Politics in review: Rep. Rush vows to stop Metra's project; fresh food relief to food deserts; 41 alderman 'trust' Rahm

Politics in review: Rep. Rush vows to stop Metra's project; fresh food relief to food deserts; 41 alderman 'trust' Rahm
Creative Commons photo by Christopher and AmyCate

Here's a roundup of political news from the past week:

U.S. Rep. Bobby Rush wants to derail Metra before it moves forward with a multimillion-dollar federal construction project in his 1st Congressional District, according to the Chicago Sun-Times. Rush is peeved because none of the bidders vying for the biggest contract--an $86 million construction deal--are African American. The project site is located at 63rd and State streets, in Englewood, an almost entirely black neighborhood. "We will stop Metra in its tracks, OK, on the tracks, cause we are not going to sit back and allow this mega-million-dollar project to come into our neighborhood, where unemployment is sky high,” Rush told the Sun-Times. He wants Metra to rebid the contracts before any vote is taken on them. The project has a total price tag of $133 million, most of which is from President Barack Obama's stimulus package-- aka The American Recovery and Reinvestment Act.

Controversial community developer Rev. Leon Finney, Jr. sued Inspector General Joseph Ferguson to prevent Ferguson from snooping around his finances. Read the Chicago Muckrakers story on the suit and The Chicago Reporter investigation into Finney.

West Side neighborhoods will see five new farmers markets this summer, Mayor Rahm Emanuel announced in a press release on Thursday. The farmers markets will be in neighborhoods that currently have limited fresh-food options--dubbed "food deserts". Kraft Foods and Safeway are coughing up $75,000 each to bankroll the opening and maintenance of the markets for the next two years. Link cards will also be accepted at the farmers markets, which are located in lower-income neighborhoods. The Sun-Times has hours and locations.

Tenth District state Rep. Derrick Smith did not show up at a meeting convened Thursday by a special House committee investigating allegations that he accepted a $7,000 bribe. The committee voted 6-0 to ask him to testify. If he does not, they could ask for a subpoena. Smith was indicted earlier this month on a federal charge of bribery.

According to the Velvet Hammer--aka House Speaker Michael Madigan--Gov. Pat Quinn's push for an additional buck-a-pack cigarette tax to offset $2.7 billion in proposed Medicaid cuts won't pass the House. Madigan likes the idea, though, he told the Chicago Tribune, but he said Republicans likely won't get behind the measure. But the juice is with Madigan and his Dems, so they could pass the tax if they wanted to, noted Illinois Senate Republican Leader Christine Rodogno, who favors spending cuts instead of a tax hike.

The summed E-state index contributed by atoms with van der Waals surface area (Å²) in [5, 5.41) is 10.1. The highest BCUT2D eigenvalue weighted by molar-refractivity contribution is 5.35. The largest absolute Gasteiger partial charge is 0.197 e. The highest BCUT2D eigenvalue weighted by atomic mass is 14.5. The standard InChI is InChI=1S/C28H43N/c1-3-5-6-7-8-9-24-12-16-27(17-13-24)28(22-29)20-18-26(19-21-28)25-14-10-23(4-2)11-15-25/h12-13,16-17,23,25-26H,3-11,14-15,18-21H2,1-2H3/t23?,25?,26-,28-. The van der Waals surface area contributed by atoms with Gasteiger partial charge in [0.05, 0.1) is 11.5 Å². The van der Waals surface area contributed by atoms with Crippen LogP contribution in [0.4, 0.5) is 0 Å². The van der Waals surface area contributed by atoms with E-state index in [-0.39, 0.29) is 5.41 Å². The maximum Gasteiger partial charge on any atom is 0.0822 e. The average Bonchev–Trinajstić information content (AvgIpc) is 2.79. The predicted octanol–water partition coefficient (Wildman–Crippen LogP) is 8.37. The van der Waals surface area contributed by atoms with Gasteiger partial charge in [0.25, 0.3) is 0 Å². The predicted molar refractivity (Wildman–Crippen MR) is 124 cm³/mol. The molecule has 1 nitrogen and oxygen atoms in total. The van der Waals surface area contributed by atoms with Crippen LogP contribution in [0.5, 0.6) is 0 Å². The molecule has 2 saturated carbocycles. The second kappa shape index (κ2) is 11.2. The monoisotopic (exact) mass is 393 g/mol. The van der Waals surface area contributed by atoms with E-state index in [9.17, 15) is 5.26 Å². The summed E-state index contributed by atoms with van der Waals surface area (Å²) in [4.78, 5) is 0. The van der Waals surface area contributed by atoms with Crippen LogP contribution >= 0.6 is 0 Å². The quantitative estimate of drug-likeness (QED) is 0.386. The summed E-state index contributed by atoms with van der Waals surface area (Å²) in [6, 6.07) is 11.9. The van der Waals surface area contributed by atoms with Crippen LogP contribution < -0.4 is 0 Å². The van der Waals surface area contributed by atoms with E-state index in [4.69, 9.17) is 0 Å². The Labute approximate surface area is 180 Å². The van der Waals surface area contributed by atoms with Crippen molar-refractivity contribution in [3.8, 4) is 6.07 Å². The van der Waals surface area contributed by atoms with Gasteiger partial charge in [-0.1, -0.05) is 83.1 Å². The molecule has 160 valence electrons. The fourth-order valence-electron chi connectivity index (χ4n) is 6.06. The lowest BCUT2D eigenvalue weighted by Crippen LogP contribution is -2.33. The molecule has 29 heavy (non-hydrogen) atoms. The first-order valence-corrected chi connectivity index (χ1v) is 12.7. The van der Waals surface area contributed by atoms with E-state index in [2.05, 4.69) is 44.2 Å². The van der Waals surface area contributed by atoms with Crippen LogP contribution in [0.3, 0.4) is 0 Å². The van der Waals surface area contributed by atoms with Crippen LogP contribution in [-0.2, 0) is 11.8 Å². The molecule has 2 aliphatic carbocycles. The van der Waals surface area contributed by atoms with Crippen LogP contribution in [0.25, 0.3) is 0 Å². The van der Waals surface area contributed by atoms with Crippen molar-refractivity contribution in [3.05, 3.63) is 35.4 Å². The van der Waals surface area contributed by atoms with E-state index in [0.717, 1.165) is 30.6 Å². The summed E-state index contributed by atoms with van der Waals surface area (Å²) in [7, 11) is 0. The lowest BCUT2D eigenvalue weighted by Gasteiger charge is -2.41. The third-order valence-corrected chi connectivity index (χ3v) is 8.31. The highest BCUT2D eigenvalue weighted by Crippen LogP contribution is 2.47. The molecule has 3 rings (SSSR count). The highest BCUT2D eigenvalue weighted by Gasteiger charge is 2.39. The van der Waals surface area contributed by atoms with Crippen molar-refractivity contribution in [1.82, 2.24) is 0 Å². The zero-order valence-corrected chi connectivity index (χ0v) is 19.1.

Cook County was publicly criticized Wednesday by members of a Senate Judiciary Committee. Republican Senators John Kyl, of Arizona, and Jeff Sessions, of Alabama, sounded off about the county's decision to ignore detainer requests for suspected illegal immigrants who make bail. Homeland Security Secretary Janet Napolitano testified before the Senate committee. She was asked why her office and the Obama administration have been complacent about Cook County's refusal to honor federal detainer requests, especially since both have taken a hard stance on Arizona's immigration policies. Napolitano said she is "trying to work with the county to see if there is a resolution."

Despite vocal opposition from a handful of alderman, Mayor Emanuel got his $1.7 billion infrastructure trust passed on Tuesday. Prior to the specially called meeting, opponents of Emanuel's trust drafted their own ordinance, which went nowhere. Those who opposed the ordinance, which will involve private investment in city projects, fear a possible lack of transparency and worry about murkiness over how projects will be paid back.

State lawmakers were in session in Springfield this week and managed to get a few things done.

SB2520 will make it a felony for family members to help fugitives flee. It passed both chambers and is waiting for Gov. Quinn's John Hancock.

HB3935 made it out of committee and is scheduled for a second reading in the Senate on May 1. The bill states that unlicensed payday lenders would not have to be paid back by consumers. Payday lenders--even the licensed ones-- have been criticized for exploiting the poor and communities of color.

Attorney General Lisa Madigan is supporting a number of legislative items aimed at supporting crime victims, which moved along this week.

HJRCA 29 would amend the Crime Victims Bill of Rights. It guarantees victims the right to be notified of court proceedings, the right to be present at hearings and trials, the right to appeal decisions that impact personal rights, and the right to present statements to the court about the impact the crime has had on them. It is now going to be a referendum question on the November general election ballot.

SB3602 will make it easier to collect fines from criminals which will go into a fund to benefit crime victims. It passed the Senate and is awaiting action in the House. A similar bill--SB3693--made it out of committee last week and was read for the second time in the House.

© Community Renewal Society 2012

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